From Climate Strike to Climate Actions

At the Climate Strike rallies last week, many Wesleyan students signed petitions with proposals very much on point. At the Board of Trustees retreat, we were briefed on some of the work that has recently been accomplished on campus to reduce our carbon footprint. Our comprehensive energy systems upgrades, for example, will offset 747 tons of carbon emissions.

Our energy improvements are a step in the right direction, but we are facing a climate emergency and need to do more. Many at the rally urged that Wesleyan reach carbon neutrality by the date of its bicentennial, 2031. This is an excellent idea but also an ambitious one. (Until now our goal has been to accomplish this by 2050.) I am asking our Sustainability Office and Physical Plant to propose practical steps that would enable the University to reach carbon neutrality by its bicentennial while preserving its educational mission. We will need input from across the University to reach this ambitious goal.

Students have also asked that the university divest from fossil fuel investments by 2031 and that we use environmental, social and governance (ESG) considerations in determining any new investments. I am confident that we are well on our way to doing this.

There are other things students, staff and faculty have asked that we do, such as changing how we care for campus grounds, encouraging our community to eat a more plant-based diet, reducing the number of vehicles on campus, and increasing the produce we grow here at Wes. I look forward to working together on all of these issues.

I also look forward to supporting the efforts of the College of the Environment and other groups to promote national and international policies that would reduce the release of carbon and increase the use of renewables. This includes pricing carbon generating products more appropriately and supporting the development of technologies that would reduce the price of renewables. We are a small university, but we can and will join with others to create policies to mitigate the damaging effects of this climate emergency while forcefully addressing its causes.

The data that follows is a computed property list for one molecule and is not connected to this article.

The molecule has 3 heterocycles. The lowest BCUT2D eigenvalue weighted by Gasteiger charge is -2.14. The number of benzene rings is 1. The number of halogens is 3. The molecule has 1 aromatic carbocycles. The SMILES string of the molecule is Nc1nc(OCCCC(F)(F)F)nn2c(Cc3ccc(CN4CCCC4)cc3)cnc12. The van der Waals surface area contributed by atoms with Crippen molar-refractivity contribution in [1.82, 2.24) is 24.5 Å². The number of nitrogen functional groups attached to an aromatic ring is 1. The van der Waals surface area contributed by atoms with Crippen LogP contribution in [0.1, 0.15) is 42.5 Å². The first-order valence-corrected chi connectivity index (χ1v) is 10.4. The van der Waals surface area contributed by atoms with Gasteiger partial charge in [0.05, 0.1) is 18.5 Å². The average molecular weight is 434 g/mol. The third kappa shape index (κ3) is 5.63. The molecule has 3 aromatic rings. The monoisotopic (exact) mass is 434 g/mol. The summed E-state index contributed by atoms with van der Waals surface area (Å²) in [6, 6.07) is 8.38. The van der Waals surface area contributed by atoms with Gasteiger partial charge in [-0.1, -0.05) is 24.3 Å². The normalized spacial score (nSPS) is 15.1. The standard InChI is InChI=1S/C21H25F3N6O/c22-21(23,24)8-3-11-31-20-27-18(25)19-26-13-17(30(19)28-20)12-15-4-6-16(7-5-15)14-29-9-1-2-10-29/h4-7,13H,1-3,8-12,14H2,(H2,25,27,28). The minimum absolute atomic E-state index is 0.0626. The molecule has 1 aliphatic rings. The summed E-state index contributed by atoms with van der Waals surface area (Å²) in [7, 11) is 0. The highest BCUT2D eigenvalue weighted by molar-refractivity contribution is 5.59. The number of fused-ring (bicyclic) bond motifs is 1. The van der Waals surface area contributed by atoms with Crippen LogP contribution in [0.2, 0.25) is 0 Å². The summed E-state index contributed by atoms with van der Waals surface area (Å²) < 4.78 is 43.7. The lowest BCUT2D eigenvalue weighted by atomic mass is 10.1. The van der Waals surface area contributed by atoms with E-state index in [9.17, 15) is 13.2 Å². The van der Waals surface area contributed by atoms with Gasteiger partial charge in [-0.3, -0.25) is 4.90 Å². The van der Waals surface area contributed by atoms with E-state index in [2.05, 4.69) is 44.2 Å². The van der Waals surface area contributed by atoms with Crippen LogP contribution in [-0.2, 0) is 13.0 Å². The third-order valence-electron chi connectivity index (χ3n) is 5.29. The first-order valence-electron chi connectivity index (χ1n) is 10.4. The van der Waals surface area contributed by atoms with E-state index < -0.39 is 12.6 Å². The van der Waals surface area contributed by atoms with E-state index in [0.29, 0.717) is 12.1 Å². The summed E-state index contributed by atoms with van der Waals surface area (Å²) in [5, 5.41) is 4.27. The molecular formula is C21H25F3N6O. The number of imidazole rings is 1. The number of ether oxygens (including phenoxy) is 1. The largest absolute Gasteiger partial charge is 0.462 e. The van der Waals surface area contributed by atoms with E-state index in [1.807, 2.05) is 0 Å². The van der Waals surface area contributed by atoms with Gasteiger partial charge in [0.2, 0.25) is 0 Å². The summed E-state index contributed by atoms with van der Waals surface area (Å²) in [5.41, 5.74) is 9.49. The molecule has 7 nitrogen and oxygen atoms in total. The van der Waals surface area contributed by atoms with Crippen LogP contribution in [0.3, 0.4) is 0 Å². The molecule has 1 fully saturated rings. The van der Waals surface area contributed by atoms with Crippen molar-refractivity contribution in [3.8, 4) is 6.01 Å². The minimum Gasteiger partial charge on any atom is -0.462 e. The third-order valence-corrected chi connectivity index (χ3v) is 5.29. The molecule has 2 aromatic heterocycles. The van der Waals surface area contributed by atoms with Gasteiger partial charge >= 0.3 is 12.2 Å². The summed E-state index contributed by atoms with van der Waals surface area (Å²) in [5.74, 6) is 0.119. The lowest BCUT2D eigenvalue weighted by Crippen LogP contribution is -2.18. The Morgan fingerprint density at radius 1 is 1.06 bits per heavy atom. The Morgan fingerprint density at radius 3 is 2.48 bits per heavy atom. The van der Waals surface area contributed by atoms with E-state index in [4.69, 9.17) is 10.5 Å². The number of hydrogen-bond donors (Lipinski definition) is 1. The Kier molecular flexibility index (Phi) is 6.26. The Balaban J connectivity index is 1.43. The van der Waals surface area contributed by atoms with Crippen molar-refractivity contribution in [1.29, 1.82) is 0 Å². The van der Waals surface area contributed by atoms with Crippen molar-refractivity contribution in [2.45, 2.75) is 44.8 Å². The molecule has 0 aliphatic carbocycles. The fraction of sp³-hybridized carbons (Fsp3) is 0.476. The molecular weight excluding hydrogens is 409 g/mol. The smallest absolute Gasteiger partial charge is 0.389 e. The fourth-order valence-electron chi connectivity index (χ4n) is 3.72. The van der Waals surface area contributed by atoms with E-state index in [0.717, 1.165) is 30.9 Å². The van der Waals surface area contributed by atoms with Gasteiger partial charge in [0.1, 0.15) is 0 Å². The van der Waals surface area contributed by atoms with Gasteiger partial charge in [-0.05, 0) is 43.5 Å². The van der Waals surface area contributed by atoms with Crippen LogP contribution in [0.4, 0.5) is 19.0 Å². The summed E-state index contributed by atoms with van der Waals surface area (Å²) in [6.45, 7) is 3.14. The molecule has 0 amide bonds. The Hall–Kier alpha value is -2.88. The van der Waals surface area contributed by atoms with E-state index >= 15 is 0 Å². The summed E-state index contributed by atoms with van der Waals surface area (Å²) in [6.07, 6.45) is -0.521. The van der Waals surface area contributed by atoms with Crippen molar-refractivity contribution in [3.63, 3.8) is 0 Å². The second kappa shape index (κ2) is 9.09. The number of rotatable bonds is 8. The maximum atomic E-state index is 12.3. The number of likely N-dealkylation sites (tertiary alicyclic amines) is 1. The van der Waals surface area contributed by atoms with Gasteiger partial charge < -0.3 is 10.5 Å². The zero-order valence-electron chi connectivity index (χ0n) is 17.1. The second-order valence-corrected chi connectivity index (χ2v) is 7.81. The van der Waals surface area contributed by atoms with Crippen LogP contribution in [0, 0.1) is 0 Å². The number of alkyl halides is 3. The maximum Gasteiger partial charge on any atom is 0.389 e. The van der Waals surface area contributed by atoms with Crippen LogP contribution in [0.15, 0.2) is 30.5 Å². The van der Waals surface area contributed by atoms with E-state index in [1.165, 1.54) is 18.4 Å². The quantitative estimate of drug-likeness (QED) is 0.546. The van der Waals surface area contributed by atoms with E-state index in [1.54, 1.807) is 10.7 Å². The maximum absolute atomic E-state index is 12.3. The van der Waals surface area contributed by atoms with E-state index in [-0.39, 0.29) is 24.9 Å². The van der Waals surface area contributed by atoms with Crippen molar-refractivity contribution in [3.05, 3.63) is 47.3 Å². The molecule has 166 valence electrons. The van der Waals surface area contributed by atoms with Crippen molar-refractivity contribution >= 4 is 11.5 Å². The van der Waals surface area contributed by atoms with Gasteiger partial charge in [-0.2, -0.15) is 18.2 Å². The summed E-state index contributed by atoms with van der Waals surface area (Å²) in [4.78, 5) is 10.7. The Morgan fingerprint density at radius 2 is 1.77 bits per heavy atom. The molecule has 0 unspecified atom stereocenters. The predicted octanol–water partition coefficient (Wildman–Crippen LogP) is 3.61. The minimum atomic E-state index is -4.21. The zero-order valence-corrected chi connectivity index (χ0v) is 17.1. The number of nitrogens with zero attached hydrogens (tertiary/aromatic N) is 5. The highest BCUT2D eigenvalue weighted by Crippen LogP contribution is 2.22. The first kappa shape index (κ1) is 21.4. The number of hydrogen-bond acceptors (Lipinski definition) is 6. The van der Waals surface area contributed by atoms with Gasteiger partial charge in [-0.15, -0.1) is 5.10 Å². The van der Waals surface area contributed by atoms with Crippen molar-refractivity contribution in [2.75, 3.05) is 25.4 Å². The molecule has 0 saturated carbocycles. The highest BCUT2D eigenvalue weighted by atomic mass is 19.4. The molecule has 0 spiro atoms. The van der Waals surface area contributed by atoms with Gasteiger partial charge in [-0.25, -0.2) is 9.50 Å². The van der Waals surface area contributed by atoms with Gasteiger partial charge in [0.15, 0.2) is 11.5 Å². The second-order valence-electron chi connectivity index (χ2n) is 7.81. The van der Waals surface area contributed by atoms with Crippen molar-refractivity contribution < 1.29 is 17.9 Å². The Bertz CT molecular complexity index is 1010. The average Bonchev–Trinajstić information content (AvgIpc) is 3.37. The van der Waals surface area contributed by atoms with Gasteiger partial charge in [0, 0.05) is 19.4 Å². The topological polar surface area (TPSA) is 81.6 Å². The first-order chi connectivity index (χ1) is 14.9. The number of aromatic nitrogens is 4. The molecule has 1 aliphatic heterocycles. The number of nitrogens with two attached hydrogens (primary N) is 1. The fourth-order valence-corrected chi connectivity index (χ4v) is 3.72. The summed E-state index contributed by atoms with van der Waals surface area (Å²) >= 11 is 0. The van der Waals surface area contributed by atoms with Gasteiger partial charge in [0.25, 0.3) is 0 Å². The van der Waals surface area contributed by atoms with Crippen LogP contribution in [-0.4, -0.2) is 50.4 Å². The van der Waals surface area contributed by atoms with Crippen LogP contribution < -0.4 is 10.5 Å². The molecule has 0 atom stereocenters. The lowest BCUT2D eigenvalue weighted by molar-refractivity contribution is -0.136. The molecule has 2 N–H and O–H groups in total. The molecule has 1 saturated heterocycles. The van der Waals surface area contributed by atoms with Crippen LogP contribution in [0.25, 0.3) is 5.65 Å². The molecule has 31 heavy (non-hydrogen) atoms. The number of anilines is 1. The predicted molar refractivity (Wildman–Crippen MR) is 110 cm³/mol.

The climate emergency requires local action, to be sure, and it also requires national and international coalition building. Wesleyan will do its part.

Wesleyan Environmental Start-Up Needs Workers

You may have seen the very cool “wishing wells” designed to provide water at campus events so that we can eliminate bottled water from campus. One of the creators of the water wells, Wesleyan senior Brent Packer, recently sent me the following message:

Wishing Wells is a budding environmental start-up born from a Wesleyan design competition. We’re expanding quickly & are looking for ambitious students to join our team.

Plastic waste is a serious issue. There is currently 100 million tons of plastic disintegrating in our oceans causing tremendous harm to marine life. The energy used to create the annual American demand for plastic water bottles uses enough energy to fuel 1.3 million cars for 1 year.

Universities across North America are stepping up to the challenge to eliminate plastic water bottle waste. Many, including Wesleyan, have banned bottled water from campus; however, they still have trouble hydrating guests at large campus events such as Reunion & Commencement, football games, music festivals, etc. Their only options were to rent/ purchase a high cost hydration structure or to break their commitment by purchasing thousands of water bottles… until now.

Wishing Wells provide chilled, filtered water requiring nothing more than ice and a hose connection. From just a handful of Wesleyan events, these lost-cost structures have already saved over 10,500 water bottles. With backing from a Patricelli Center for Social Entrepreneurship seed grant, we’re looking to spread this technology as effectively as possible. With ambitious plans to open-source publish our designs online, partner with Middletown manufacturers, and tour to neighboring Universities/ organizations, we need other students with the same entrepreneurial drive to make this happen.

Apply online @ by November 1

Brent tells me that three “sleep-deprived seniors” have been getting the organization ready for the next level. They want to have impact far beyond Wesleyan, which will include: “open-source publishing our design plans online, partnering with a Middletown manufacturer to begin selling prefabricated Wishing Wells, and performing extensive outreach to other Universities/ organizations.”